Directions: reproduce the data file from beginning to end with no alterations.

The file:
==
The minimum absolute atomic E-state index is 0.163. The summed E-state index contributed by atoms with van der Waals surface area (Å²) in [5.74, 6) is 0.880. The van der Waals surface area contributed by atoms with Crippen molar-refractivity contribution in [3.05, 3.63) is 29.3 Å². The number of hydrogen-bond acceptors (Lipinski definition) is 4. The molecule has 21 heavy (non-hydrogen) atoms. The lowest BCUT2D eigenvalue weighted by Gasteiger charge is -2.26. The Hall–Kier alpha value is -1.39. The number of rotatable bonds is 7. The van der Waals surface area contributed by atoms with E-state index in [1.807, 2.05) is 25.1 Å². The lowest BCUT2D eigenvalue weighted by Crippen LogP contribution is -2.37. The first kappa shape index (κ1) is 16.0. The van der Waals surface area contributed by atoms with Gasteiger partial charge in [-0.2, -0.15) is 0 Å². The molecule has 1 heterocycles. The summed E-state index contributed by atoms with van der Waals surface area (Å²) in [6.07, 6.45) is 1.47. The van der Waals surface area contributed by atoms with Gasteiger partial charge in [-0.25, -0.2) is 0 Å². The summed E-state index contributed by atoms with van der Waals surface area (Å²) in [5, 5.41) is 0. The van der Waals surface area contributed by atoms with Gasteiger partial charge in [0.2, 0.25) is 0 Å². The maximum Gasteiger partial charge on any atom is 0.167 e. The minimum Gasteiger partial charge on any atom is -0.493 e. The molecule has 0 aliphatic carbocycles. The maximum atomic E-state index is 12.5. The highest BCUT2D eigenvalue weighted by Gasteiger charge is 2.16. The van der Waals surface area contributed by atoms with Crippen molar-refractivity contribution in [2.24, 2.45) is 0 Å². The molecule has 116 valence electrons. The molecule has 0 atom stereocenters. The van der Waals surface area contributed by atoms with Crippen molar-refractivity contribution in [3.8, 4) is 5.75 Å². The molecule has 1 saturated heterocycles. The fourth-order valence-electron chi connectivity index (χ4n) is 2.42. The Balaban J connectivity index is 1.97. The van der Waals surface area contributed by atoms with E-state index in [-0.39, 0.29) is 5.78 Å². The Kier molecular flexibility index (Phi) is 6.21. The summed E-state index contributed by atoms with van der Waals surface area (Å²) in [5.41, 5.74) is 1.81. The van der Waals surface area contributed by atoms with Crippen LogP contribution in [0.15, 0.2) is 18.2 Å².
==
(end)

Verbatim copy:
The minimum absolute atomic E-state index is 0.163. The summed E-state index contributed by atoms with van der Waals surface area (Å²) in [5.74, 6) is 0.880. The van der Waals surface area contributed by atoms with Crippen molar-refractivity contribution in [3.05, 3.63) is 29.3 Å². The number of hydrogen-bond acceptors (Lipinski definition) is 4. The molecule has 21 heavy (non-hydrogen) atoms. The lowest BCUT2D eigenvalue weighted by Gasteiger charge is -2.26. The Hall–Kier alpha value is -1.39. The number of rotatable bonds is 7. The van der Waals surface area contributed by atoms with E-state index in [1.807, 2.05) is 25.1 Å². The lowest BCUT2D eigenvalue weighted by Crippen LogP contribution is -2.37. The first kappa shape index (κ1) is 16.0. The van der Waals surface area contributed by atoms with Gasteiger partial charge in [-0.2, -0.15) is 0 Å². The molecule has 1 heterocycles. The summed E-state index contributed by atoms with van der Waals surface area (Å²) in [6.07, 6.45) is 1.47. The van der Waals surface area contributed by atoms with Gasteiger partial charge in [-0.25, -0.2) is 0 Å². The summed E-state index contributed by atoms with van der Waals surface area (Å²) in [5, 5.41) is 0. The van der Waals surface area contributed by atoms with Gasteiger partial charge in [0.2, 0.25) is 0 Å². The maximum Gasteiger partial charge on any atom is 0.167 e. The minimum Gasteiger partial charge on any atom is -0.493 e. The molecule has 0 aliphatic carbocycles. The maximum atomic E-state index is 12.5. The highest BCUT2D eigenvalue weighted by Gasteiger charge is 2.16. The van der Waals surface area contributed by atoms with Crippen molar-refractivity contribution in [2.24, 2.45) is 0 Å². The molecule has 116 valence electrons. The molecule has 0 atom stereocenters. The van der Waals surface area contributed by atoms with Crippen molar-refractivity contribution in [3.8, 4) is 5.75 Å². The molecule has 1 saturated heterocycles. The fourth-order valence-electron chi connectivity index (χ4n) is 2.42. The Balaban J connectivity index is 1.97. The van der Waals surface area contributed by atoms with E-state index in [-0.39, 0.29) is 5.78 Å². The Kier molecular flexibility index (Phi) is 6.21. The summed E-state index contributed by atoms with van der Waals surface area (Å²) in [5.41, 5.74) is 1.81. The van der Waals surface area contributed by atoms with Crippen LogP contribution in [0.15, 0.2) is 18.2 Å².